- Working with other health care professionals to provide team-based comprehensive care.
- Assessing and diagnosing a patient’s ability to function and move to engage in daily life.
- Working with patients to develop a plan of care that includes goals for long term success.
- Providing treatment such as patient education, therapeutic exercise, hands-on therapy, and use of special equipment to help patients optimize their mobility, ease pain, prevent further injury, and encourage overall health and wellness.
- Educating patients and their families about what to expect from the recovery process and how to cope with challenges along the path to healing.
Steps to becoming a physical therapist
To become a physical therapist in the United States, you need to earn a Doctor of Physical Therapy (DPT) degree from a program accredited by the Commission on Accreditation in Physical Therapy Education (CAPTE), and pass a state licensure exam after graduation. Most DPT programs have requirements such as:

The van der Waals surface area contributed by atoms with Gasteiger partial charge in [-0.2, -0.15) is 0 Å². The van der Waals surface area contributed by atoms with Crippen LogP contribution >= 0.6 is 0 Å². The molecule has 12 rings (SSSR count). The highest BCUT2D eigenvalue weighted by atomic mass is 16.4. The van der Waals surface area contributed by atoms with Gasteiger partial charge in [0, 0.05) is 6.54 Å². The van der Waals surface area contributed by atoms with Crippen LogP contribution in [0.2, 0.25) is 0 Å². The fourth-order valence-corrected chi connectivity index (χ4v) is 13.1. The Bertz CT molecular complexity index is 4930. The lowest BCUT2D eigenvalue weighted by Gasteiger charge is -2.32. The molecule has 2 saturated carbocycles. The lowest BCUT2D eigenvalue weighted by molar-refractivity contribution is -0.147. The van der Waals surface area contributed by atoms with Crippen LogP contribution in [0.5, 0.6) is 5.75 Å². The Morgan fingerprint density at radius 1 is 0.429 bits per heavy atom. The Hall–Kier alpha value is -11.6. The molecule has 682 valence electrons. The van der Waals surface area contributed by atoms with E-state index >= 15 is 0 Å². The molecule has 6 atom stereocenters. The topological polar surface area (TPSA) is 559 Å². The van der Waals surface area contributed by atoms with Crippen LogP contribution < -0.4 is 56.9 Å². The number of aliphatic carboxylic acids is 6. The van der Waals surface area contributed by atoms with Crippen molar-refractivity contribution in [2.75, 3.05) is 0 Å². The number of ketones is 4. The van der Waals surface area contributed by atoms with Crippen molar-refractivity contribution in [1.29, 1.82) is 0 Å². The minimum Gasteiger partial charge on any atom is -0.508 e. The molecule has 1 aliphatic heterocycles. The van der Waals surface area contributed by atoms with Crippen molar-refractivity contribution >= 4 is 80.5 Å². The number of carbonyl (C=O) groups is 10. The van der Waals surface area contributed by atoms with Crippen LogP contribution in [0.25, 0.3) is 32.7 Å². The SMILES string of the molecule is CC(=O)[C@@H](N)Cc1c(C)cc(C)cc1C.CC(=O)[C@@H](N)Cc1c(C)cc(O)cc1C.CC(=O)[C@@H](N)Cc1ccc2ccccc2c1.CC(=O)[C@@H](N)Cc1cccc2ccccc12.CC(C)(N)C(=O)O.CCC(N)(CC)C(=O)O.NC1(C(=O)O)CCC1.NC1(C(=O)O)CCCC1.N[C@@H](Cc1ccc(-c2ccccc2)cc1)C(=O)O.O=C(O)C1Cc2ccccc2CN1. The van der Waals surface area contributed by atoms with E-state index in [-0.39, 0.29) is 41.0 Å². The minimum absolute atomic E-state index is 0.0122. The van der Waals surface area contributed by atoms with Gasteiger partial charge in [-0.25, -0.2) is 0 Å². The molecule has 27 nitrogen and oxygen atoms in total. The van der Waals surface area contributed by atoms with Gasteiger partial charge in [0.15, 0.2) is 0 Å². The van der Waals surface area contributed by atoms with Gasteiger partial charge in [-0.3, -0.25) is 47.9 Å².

- Earning a bachelor’s degree.
- Having an undergraduate cumulative GPA of 3.0 or higher (for competitive programs).
- Taking the GRE or having taken the GRE within the past five years.
- Participating in paid or volunteer experiences in a variety of physical therapy settings (e.g., as a physical therapy aide).
- Completing prerequisite coursework (e.g. in anatomy, physiology, chemistry, and physics) along with the requisite lab credits required by the DPT programs you are applying to.